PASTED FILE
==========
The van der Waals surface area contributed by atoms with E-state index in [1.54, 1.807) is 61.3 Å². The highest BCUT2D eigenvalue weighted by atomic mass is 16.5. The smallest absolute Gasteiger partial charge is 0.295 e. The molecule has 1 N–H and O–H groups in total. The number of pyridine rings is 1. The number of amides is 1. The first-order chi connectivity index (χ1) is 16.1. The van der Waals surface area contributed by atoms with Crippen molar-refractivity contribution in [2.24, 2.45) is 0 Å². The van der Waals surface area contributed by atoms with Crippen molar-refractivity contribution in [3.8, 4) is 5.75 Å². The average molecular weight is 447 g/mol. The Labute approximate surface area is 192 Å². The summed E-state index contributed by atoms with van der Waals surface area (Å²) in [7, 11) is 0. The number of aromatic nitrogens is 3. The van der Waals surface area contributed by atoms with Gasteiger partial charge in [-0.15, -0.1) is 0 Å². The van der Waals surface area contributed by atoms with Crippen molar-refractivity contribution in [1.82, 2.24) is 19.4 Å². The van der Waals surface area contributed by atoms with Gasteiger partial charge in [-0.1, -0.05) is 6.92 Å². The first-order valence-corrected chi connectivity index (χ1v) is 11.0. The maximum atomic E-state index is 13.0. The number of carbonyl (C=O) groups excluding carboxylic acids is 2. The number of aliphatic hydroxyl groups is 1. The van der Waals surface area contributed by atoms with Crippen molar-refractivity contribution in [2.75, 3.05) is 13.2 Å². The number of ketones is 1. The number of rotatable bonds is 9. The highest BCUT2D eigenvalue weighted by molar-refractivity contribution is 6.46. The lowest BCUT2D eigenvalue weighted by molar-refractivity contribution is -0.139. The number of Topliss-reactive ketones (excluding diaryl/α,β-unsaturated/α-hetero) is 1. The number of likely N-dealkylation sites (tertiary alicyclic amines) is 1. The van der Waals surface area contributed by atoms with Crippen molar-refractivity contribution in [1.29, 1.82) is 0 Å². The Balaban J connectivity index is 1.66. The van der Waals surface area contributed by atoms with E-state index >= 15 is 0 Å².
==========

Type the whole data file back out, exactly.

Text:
The van der Waals surface area contributed by atoms with E-state index in [1.54, 1.807) is 61.3 Å². The highest BCUT2D eigenvalue weighted by atomic mass is 16.5. The smallest absolute Gasteiger partial charge is 0.295 e. The molecule has 1 N–H and O–H groups in total. The number of pyridine rings is 1. The number of amides is 1. The first-order chi connectivity index (χ1) is 16.1. The van der Waals surface area contributed by atoms with Crippen molar-refractivity contribution in [2.24, 2.45) is 0 Å². The van der Waals surface area contributed by atoms with Crippen molar-refractivity contribution in [3.8, 4) is 5.75 Å². The average molecular weight is 447 g/mol. The Labute approximate surface area is 192 Å². The summed E-state index contributed by atoms with van der Waals surface area (Å²) in [7, 11) is 0. The number of aromatic nitrogens is 3. The van der Waals surface area contributed by atoms with Gasteiger partial charge in [-0.15, -0.1) is 0 Å². The van der Waals surface area contributed by atoms with Crippen molar-refractivity contribution in [1.82, 2.24) is 19.4 Å². The van der Waals surface area contributed by atoms with Gasteiger partial charge in [-0.1, -0.05) is 6.92 Å². The first-order valence-corrected chi connectivity index (χ1v) is 11.0. The maximum atomic E-state index is 13.0. The number of carbonyl (C=O) groups excluding carboxylic acids is 2. The number of aliphatic hydroxyl groups is 1. The van der Waals surface area contributed by atoms with Crippen molar-refractivity contribution in [2.75, 3.05) is 13.2 Å². The number of ketones is 1. The number of rotatable bonds is 9. The highest BCUT2D eigenvalue weighted by molar-refractivity contribution is 6.46. The lowest BCUT2D eigenvalue weighted by molar-refractivity contribution is -0.139. The number of Topliss-reactive ketones (excluding diaryl/α,β-unsaturated/α-hetero) is 1. The number of likely N-dealkylation sites (tertiary alicyclic amines) is 1. The van der Waals surface area contributed by atoms with Crippen molar-refractivity contribution in [1.29, 1.82) is 0 Å². The Balaban J connectivity index is 1.66. The van der Waals surface area contributed by atoms with E-state index >= 15 is 0 Å².